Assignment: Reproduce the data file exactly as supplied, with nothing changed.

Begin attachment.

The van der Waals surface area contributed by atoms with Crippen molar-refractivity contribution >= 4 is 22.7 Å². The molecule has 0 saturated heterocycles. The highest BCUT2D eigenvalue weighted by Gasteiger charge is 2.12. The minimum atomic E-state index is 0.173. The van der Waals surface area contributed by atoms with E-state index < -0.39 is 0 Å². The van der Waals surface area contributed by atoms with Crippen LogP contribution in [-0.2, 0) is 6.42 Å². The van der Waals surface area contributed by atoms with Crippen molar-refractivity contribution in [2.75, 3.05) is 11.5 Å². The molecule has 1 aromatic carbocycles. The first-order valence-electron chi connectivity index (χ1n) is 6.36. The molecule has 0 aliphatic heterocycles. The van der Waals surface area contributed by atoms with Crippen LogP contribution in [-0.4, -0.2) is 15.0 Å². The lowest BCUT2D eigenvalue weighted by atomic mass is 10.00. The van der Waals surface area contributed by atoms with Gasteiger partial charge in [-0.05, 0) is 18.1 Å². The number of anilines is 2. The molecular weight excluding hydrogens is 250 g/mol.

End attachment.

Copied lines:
The van der Waals surface area contributed by atoms with Crippen molar-refractivity contribution >= 4 is 22.7 Å². The molecule has 0 saturated heterocycles. The highest BCUT2D eigenvalue weighted by Gasteiger charge is 2.12. The minimum atomic E-state index is 0.173. The van der Waals surface area contributed by atoms with E-state index < -0.39 is 0 Å². The van der Waals surface area contributed by atoms with Crippen LogP contribution in [-0.2, 0) is 6.42 Å². The van der Waals surface area contributed by atoms with Crippen molar-refractivity contribution in [2.75, 3.05) is 11.5 Å². The molecule has 1 aromatic carbocycles. The first-order valence-electron chi connectivity index (χ1n) is 6.36. The molecule has 0 aliphatic heterocycles. The van der Waals surface area contributed by atoms with Crippen LogP contribution in [-0.4, -0.2) is 15.0 Å². The lowest BCUT2D eigenvalue weighted by atomic mass is 10.00. The van der Waals surface area contributed by atoms with Gasteiger partial charge in [-0.05, 0) is 18.1 Å². The number of anilines is 2. The molecular weight excluding hydrogens is 250 g/mol.